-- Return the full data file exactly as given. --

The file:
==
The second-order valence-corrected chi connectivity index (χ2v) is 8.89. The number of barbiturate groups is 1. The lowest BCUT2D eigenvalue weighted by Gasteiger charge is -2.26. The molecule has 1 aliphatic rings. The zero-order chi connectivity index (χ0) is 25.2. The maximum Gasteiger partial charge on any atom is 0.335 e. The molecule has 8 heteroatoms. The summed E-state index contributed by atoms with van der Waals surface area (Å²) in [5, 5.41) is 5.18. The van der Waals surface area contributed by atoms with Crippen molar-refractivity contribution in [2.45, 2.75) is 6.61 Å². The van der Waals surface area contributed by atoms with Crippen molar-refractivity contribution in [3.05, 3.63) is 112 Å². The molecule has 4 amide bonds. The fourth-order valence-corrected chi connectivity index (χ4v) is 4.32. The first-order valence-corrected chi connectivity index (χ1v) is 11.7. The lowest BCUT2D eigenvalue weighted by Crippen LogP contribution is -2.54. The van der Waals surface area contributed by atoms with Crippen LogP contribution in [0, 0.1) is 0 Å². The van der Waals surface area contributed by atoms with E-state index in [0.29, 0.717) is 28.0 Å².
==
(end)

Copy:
The second-order valence-corrected chi connectivity index (χ2v) is 8.89. The number of barbiturate groups is 1. The lowest BCUT2D eigenvalue weighted by Gasteiger charge is -2.26. The molecule has 1 aliphatic rings. The zero-order chi connectivity index (χ0) is 25.2. The maximum Gasteiger partial charge on any atom is 0.335 e. The molecule has 8 heteroatoms. The summed E-state index contributed by atoms with van der Waals surface area (Å²) in [5, 5.41) is 5.18. The van der Waals surface area contributed by atoms with Crippen molar-refractivity contribution in [2.45, 2.75) is 6.61 Å². The van der Waals surface area contributed by atoms with Crippen molar-refractivity contribution in [3.05, 3.63) is 112 Å². The molecule has 4 amide bonds. The fourth-order valence-corrected chi connectivity index (χ4v) is 4.32. The first-order valence-corrected chi connectivity index (χ1v) is 11.7. The lowest BCUT2D eigenvalue weighted by Crippen LogP contribution is -2.54. The van der Waals surface area contributed by atoms with Crippen LogP contribution in [0, 0.1) is 0 Å². The van der Waals surface area contributed by atoms with E-state index in [0.29, 0.717) is 28.0 Å².